The Croydon Wind Symphony performs
in the 2002
Maroondah Community Concert Series
Premiere Concert, April 2002.


In its fortieth year, the Croydon Citizens’ Bands Incorporated is now made up of three active ensembles, The Croydon Brass Band, the Croydon Wind Symphony and the Croydon Concert Band, and is actively supported by the Maroondah City Council. The ensembles perform regularly at a variety of musical events including concerts and competitions as well as events for the Maroondah City Council such as the Maroondah Carols by Candlelight, Maroondah Festival in the Foothills and ANZAC commemorations. The Brass Band rehearses on Tuesday between 8.00pm and 10.00pm. The Concert Band rehearses at 6.30 pm on Wednesday. The Wind Symphony rehearses from 8.00pm on Wednesday evenings. New members are always welcome.

To celebrate its fortieth birthday, the Croydon Citizens’ Bands hosted the 2002 Maroondah Community Concert Series.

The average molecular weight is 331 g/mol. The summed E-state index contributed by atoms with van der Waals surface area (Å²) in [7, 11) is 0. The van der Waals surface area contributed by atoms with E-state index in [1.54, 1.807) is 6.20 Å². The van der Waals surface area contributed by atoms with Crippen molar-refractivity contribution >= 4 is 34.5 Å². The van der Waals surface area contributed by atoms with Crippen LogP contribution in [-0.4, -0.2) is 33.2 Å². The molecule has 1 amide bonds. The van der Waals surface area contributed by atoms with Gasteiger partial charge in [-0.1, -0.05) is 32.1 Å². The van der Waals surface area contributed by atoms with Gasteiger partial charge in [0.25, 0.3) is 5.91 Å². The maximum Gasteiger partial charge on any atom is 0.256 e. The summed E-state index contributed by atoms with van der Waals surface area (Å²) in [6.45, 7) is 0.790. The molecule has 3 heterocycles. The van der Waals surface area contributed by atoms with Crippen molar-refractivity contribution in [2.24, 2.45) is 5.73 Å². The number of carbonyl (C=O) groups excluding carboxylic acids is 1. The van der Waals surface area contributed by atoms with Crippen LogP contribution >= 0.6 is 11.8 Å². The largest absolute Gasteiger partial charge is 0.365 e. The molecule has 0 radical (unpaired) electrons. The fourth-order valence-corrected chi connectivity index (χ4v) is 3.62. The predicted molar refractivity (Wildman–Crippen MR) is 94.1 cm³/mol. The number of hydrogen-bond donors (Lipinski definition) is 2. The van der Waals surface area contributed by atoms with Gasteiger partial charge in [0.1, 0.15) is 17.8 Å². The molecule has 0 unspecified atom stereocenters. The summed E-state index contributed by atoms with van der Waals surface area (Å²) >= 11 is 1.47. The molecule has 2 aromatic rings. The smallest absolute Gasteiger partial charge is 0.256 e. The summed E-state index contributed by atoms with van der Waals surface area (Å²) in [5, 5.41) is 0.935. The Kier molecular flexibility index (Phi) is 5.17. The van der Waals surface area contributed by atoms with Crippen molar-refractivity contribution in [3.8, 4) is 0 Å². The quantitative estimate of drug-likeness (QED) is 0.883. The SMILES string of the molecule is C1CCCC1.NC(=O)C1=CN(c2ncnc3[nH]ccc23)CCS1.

Members of the Croydon Wind Symphony
relax after winning the 2002
Victorian Concert Band Championships

Members of the Bands (L-R:
Melina Benger, Tamara Pearson,
Ian Douglas and
Phillip Lucas) pose with
Cr. Marj Munro (centre)
from the Maroondah City Council
in preparation for the
Croydon Citizens' Bands 40th Birthday
Concert Celebration

Members of the
Croydon Wind Symphony
in rehearsal (2002)

Croydon Wind Symphony in concert
October 2003, Luther College


After forty years, there is no sign of a mid life crisis. The Croydon Citizens’ Bands continue to perform for the local community and are confident of continuing far into the future.

(For more photos of band activities please see the Photos page.)